MARIO CARPO (architectural historian and critic): Thank you all for coming. Thank you for the invitation. Thank you for organizing this. Can you hear me? Yes. Thank you in advance for your patience — going to be very boring. I am very jet lagged. I may fall asleep while I speak. If that happens, just bring me a cup of coffee. You, in compensation, in the audience, you may fall asleep anytime.
So I guess I have to tell you something on new direction in computer-aided design — how advanced computation, electronic computation, has changed — is changing architectural design or architecture in general, which is the subject of my last book, which is on some chairs. Now, I understand that most of you are not architectural students, nor architects, nor designers That’s right? Who is an architect here? Raise your hand.
Well, you’re a minority. What are you doing here? So that’s good. So I will just make a short, more general introduction to bring in my topic. What do — let me bring in my pictures, which are somewhere. Oh, yes, I see it. Oh, yes it’s there. What do architects do? That’s a very general query. You know since you’re an architect. Ask any architect. They will tell you we build. We do buildings, big buildings, well, when we manage — when we are successful. Most of the time, we do not manage, but that’s the idea. We make buildings.
Well, that’s the idea, but it is not actually, literally, technically right, because we, architects — we do not lay bricks. We do not cut stone. We do not carve wood. We do not pour concrete. We do not dig foundations. We do not any of these technical, physical, material stuff. Yes, we build buildings, but we build buildings by making drawings of buildings. We make drawings, not buildings. We make drawings, clean drawings. We give them to the builders, and the builders, they, will make the buildings we design. We do not make.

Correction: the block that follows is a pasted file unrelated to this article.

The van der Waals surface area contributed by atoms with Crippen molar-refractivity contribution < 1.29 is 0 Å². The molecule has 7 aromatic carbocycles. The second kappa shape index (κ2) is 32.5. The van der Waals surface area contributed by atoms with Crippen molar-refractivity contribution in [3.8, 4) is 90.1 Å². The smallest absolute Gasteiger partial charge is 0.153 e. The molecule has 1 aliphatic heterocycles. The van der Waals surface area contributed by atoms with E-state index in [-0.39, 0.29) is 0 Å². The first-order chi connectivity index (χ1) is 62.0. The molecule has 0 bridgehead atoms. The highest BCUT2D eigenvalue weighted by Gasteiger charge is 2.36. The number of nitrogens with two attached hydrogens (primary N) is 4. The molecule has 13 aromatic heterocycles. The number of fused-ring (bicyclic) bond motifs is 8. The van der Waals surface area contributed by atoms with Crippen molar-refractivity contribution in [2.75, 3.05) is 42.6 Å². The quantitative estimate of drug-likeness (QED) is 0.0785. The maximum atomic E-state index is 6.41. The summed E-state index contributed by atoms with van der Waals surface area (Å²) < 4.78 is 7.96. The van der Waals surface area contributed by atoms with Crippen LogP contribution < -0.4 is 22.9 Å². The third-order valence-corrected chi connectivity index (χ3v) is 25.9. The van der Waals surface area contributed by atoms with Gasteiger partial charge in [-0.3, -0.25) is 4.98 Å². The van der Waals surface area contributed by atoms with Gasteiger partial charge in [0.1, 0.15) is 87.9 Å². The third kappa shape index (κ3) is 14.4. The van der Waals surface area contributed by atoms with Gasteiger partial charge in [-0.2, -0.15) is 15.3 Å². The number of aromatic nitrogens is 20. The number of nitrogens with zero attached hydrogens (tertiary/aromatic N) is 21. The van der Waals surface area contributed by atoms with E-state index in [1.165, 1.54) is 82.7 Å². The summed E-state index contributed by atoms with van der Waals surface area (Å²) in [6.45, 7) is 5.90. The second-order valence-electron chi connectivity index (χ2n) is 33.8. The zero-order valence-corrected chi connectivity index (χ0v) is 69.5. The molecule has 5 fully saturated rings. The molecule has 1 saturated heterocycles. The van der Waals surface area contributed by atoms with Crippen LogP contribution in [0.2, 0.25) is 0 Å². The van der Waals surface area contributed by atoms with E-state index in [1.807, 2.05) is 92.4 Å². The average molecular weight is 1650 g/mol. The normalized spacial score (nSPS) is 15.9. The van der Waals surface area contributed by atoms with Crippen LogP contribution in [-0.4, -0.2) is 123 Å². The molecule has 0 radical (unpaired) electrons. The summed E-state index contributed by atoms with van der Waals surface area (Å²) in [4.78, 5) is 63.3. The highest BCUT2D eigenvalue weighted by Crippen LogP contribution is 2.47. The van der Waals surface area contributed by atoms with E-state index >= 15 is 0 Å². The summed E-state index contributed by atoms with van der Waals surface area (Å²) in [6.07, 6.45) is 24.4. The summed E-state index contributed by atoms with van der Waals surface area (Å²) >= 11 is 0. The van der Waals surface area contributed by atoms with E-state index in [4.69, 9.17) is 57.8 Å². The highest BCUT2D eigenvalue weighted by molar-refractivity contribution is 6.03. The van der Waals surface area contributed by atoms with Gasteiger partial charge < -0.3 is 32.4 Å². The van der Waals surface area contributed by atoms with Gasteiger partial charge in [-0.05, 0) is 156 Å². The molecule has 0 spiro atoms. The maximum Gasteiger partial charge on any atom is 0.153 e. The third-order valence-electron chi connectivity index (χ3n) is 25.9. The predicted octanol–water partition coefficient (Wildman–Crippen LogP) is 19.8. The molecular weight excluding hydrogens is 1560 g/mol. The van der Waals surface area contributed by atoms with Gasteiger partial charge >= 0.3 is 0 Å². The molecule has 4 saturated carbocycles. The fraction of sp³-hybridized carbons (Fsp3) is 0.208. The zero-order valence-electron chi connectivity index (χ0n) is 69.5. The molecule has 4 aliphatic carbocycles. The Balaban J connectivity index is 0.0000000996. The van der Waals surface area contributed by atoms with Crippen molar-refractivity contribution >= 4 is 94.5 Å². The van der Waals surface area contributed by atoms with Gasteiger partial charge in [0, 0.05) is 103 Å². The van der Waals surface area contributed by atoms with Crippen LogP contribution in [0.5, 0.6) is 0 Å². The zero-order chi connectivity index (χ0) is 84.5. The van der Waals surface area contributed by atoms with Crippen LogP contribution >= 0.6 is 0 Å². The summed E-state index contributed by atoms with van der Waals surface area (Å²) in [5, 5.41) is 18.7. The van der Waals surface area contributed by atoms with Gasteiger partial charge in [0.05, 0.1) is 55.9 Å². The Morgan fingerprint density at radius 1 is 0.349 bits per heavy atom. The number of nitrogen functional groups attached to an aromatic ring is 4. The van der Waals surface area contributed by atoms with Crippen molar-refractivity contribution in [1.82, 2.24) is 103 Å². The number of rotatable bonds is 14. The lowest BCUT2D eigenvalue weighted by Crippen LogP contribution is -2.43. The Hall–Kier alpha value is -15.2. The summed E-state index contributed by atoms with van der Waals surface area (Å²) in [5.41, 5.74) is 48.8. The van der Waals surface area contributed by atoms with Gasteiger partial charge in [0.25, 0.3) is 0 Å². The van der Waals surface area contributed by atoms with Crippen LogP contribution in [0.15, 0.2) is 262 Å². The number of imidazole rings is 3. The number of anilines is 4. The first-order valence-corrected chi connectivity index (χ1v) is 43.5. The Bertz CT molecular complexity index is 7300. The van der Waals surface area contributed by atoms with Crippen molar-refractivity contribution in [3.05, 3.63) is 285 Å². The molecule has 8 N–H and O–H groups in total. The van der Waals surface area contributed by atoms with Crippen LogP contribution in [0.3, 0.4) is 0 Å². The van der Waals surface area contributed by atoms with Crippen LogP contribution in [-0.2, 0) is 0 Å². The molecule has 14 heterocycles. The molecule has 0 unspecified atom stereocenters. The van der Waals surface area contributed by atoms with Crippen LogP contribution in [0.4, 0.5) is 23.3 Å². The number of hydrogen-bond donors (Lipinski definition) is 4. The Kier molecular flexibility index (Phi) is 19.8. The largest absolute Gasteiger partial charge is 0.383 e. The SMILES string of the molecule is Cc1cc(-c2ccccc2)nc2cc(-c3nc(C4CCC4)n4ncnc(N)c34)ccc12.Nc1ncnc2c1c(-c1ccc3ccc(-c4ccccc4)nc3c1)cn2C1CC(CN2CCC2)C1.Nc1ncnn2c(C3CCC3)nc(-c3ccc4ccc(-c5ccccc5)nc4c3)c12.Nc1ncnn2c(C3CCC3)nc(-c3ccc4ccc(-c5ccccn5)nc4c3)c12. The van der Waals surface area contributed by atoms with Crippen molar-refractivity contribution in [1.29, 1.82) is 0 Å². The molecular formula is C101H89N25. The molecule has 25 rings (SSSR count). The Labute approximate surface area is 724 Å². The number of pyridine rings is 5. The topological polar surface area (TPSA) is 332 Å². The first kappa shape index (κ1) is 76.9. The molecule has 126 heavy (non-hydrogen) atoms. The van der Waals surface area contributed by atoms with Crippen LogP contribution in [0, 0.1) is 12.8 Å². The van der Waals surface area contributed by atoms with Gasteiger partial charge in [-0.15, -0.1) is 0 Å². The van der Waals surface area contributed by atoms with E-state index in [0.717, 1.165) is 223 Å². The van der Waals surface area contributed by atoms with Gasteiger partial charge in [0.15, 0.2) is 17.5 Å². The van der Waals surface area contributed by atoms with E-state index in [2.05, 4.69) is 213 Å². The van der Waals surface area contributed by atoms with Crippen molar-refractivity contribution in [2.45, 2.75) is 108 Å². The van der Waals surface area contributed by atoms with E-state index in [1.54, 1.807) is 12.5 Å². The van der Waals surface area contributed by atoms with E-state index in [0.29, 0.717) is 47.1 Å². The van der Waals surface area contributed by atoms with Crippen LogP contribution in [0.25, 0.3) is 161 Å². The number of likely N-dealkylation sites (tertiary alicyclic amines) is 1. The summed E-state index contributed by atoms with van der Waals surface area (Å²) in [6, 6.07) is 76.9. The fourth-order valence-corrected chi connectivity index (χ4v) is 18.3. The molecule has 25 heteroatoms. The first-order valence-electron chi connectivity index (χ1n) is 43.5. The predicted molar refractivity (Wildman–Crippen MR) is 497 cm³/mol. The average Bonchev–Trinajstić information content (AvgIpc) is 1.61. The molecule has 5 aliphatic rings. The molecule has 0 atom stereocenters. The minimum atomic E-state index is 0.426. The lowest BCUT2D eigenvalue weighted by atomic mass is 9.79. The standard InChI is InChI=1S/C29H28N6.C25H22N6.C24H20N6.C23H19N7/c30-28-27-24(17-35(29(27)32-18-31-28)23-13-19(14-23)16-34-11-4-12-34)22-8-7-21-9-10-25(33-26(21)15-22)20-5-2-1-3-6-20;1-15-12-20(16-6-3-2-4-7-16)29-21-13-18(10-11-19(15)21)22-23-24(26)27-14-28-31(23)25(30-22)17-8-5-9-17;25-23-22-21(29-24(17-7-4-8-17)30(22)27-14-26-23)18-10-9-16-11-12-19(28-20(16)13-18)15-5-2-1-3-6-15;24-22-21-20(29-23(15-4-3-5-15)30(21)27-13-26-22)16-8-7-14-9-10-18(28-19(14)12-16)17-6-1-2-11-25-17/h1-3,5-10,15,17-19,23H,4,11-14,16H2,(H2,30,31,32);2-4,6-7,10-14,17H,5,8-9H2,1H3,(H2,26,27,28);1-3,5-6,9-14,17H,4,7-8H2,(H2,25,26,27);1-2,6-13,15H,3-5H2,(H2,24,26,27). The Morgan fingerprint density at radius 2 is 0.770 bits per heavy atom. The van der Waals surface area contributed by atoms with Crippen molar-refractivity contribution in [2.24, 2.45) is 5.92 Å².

The designers do not build, and the builders, they are not allowed to design or to change our design. The kind of drawings we give to the builders are called blueprints, because once upon a time, they were blue, and they were printed. Now they’re no longer blue, and they’re no longer printed. But we still call them blueprints. And it is thanks to blueprints, to these kind of drawings, that our profession is not a craft. It’s a liberal art, an intellectual activity. We do not climb on scaffoldings. We do not toil in the snow, or in the rain, or in the heat of summer. We work in clean offices with heating, ventilation, and air conditioning.
And we are, most of the time, even better paid than the actual workers who make the actual buildings happen. That’s the advantage of being a notational art. We build by notations — by making drawings, drawings which eventually become buildings, but we do not actually make the buildings. This is the advantage. A disadvantage is that, if you think of a way a building happens, we can only build that of which we can make a drawing.
If we cannot draw it, they, the builders, cannot build it. We are at the mercy of the notational tools we have at our disposal to notate a building. If we cannot draw it, they cannot build it. Now some geometrical shapes — come on — like this one are very easy to notate. That’s a shoe box. You make — eight points is enough to notate it — or three points and three vectors. That’s a really very easy drawing to make, so that way, notation is easy.
But think if what you want to build that potato. Now, since I was cooking last night, I can actually show you. Oops! This is what I have in mind, this awesome British potato. If you want to build that potato by notations — plans, elevations, and sections — think of how many drawings you have to make. Each one of these points — not one of these points is aligned. So you have to make a huge number of sections in plans, elevation, et cetera, et cetera, because each point has to be notated individually and separately– millions and millions of point, which will take millions and millions of drawings, which will take a huge amount of time, which is possible, but it’s not very practical, because it takes too long. So to build the shoe box, it only takes eight points.